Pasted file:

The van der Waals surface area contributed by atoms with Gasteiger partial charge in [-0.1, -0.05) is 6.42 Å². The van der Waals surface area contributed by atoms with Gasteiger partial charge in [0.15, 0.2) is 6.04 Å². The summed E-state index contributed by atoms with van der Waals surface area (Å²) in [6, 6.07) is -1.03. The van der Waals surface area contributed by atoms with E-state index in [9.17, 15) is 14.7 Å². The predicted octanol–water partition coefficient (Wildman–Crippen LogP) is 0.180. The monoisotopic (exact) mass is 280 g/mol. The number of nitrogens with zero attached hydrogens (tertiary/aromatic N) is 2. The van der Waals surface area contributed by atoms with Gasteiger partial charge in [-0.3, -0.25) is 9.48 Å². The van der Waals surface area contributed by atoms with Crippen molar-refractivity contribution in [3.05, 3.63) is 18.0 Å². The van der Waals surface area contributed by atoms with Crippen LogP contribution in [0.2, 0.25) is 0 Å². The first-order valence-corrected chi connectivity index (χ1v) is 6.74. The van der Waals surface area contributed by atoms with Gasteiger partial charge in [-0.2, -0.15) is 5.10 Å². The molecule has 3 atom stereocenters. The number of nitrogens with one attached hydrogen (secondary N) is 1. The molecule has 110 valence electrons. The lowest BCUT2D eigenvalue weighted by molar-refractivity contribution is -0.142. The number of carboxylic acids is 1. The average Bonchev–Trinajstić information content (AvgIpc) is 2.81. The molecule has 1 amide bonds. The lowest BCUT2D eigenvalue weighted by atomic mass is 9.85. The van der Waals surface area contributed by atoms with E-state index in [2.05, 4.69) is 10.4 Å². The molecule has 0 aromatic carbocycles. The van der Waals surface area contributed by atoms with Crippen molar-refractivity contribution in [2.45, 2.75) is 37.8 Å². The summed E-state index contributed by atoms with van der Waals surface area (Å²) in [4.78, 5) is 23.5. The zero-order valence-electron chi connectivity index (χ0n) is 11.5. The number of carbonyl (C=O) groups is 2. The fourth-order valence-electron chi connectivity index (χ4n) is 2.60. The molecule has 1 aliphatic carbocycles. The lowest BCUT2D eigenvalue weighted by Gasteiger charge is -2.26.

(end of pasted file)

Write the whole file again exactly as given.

The van der Waals surface area contributed by atoms with Gasteiger partial charge in [-0.1, -0.05) is 6.42 Å². The van der Waals surface area contributed by atoms with Gasteiger partial charge in [0.15, 0.2) is 6.04 Å². The summed E-state index contributed by atoms with van der Waals surface area (Å²) in [6, 6.07) is -1.03. The van der Waals surface area contributed by atoms with E-state index in [9.17, 15) is 14.7 Å². The predicted octanol–water partition coefficient (Wildman–Crippen LogP) is 0.180. The monoisotopic (exact) mass is 280 g/mol. The number of nitrogens with zero attached hydrogens (tertiary/aromatic N) is 2. The van der Waals surface area contributed by atoms with Gasteiger partial charge in [-0.3, -0.25) is 9.48 Å². The van der Waals surface area contributed by atoms with Crippen molar-refractivity contribution in [3.05, 3.63) is 18.0 Å². The van der Waals surface area contributed by atoms with Crippen LogP contribution in [0.2, 0.25) is 0 Å². The first-order valence-corrected chi connectivity index (χ1v) is 6.74. The van der Waals surface area contributed by atoms with Gasteiger partial charge in [-0.2, -0.15) is 5.10 Å². The molecule has 3 atom stereocenters. The number of nitrogens with one attached hydrogen (secondary N) is 1. The molecule has 110 valence electrons. The lowest BCUT2D eigenvalue weighted by molar-refractivity contribution is -0.142. The number of carboxylic acids is 1. The average Bonchev–Trinajstić information content (AvgIpc) is 2.81. The molecule has 1 amide bonds. The lowest BCUT2D eigenvalue weighted by atomic mass is 9.85. The van der Waals surface area contributed by atoms with E-state index in [2.05, 4.69) is 10.4 Å². The molecule has 0 aromatic carbocycles. The van der Waals surface area contributed by atoms with Crippen molar-refractivity contribution in [2.45, 2.75) is 37.8 Å². The summed E-state index contributed by atoms with van der Waals surface area (Å²) in [4.78, 5) is 23.5. The zero-order valence-electron chi connectivity index (χ0n) is 11.5. The number of carbonyl (C=O) groups is 2. The fourth-order valence-electron chi connectivity index (χ4n) is 2.60. The molecule has 1 aliphatic carbocycles. The lowest BCUT2D eigenvalue weighted by Gasteiger charge is -2.26.